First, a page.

The grist mill must have been beside it, for several of the old mill stones were still lying on the ground there. One had been moved to my grandfather’s house, just east of the church and used as a front doorstep. The grant was divided among the Major’s three sons, Andrew, Knapp and John, a number of his descendants still live there. Stephen Tuttle was a Crown surveyor in New York State, and came to Nova Scotia, where he also received a land grant, after the Revolutionary War. Many of his descendants still live in the Wallace Bay, Wallace, Wentworth and Pugwash areas.

Two of his great-grandsons, brothers, William and Thomas Tuttle, lived on the main road, now the Sunrise Trail, a short distance west of the “Crossroad” previously mentioned. William was a carriage builder and Thomas a blacksmith, and they carried on a business there which probably ended in the years between 1890 and 1900. In the earlier years they also built coffins or caskets.

Thomas was my grandfather, and my grandmother has told me how she used to line the coffins with padded white silk, and she also helped to upholster the seats and backs of the buggies. They had a shop just south of the road, consisting of two buildings set at right angles. The heavier work and the blacksmithing were done on the ground floors and the finishing and painting in the upper rooms which were connected by a platform on which the carriages could be moved from one building to the other.

It was very fascinating to watch Uncle Willie put long strips of bright colors on the shafts and other parts of the completed work, as a decorative touch. I could never understand how he made such straight lines, as I never saw him use any sort of guide.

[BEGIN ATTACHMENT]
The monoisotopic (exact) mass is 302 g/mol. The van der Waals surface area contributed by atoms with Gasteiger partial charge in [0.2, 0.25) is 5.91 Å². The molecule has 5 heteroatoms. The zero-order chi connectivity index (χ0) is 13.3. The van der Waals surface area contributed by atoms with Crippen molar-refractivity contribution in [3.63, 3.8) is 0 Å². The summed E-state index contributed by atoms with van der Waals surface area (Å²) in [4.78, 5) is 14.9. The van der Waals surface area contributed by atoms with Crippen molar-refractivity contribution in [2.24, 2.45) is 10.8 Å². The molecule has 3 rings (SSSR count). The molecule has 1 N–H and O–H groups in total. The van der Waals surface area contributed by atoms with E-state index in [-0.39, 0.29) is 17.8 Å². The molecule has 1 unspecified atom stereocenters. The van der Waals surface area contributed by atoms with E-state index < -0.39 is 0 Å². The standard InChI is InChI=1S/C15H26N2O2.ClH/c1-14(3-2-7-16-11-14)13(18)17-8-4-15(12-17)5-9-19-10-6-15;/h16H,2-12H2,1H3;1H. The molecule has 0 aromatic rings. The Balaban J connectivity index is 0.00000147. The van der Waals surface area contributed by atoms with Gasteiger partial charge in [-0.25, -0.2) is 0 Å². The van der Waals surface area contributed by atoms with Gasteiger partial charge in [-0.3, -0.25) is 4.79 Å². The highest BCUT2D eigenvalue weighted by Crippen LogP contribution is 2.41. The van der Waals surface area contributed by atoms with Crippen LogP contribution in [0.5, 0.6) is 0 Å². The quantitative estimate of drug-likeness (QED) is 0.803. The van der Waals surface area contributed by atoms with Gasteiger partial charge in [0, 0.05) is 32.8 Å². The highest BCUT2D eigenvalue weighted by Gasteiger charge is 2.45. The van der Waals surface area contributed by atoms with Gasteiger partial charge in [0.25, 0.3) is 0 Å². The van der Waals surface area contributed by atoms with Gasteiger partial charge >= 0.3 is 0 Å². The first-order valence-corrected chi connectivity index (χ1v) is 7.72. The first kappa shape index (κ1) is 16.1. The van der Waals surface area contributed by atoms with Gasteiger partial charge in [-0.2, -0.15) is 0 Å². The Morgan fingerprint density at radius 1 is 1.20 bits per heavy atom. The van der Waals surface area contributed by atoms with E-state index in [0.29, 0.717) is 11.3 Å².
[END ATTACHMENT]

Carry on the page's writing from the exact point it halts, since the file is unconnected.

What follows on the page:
My grandfather, Thomas, married Julia Stevens in 1862. Her father, Joshua Stevens, was a shoemaker or cobbler, but I do not know where he carried on his work. He had a large family. His youngest son, John, was for years the proprietor of the Stanely House Hotel in Truro.

My father, W. Arthur Tuttle, and his brother, Harvey M. Tuttle, ran a portable sawmill for a number of years, taking large cuts in various parts of Nova Scotia during the winters, and usually setting up the mill on Forshner brook or some other place near their homes, and doing custom work in spare time during the summers. They also used their steam boiler to run a threshing outfit in the fall. All of this work ended by 1920.

When I was very young, I remember a tiny store, run by George Forshner, at the corner opposite where Harvey Mitchell’s blacksmith shop now stands. His wife was Mary Jane Peers, and her brother, Andrew Peers, operated the blacksmith shop for many years, before Mr. Mitchell bought it.

Another small business was carried on by a man named Harry Oxley. He had a tall, two-wheeled cart, and he peddled fish. Salt fish were staple, and finnan-haddie, but at times he would have salmon, or mackeral, and in season, shad, from the St. John River. I hope this may be some use to you. The writing of it has stirred such a flood of memories that I find it hard to return to the days of atom bomb, and reaching for the moon.

(Source: Oxford Journal, Thursday, March 9, 1972, Page 7 – Early Industry in The Wallace Bay Area)

[And a sincere thanks to CCGS member Kathryn Jeffers for this submission.]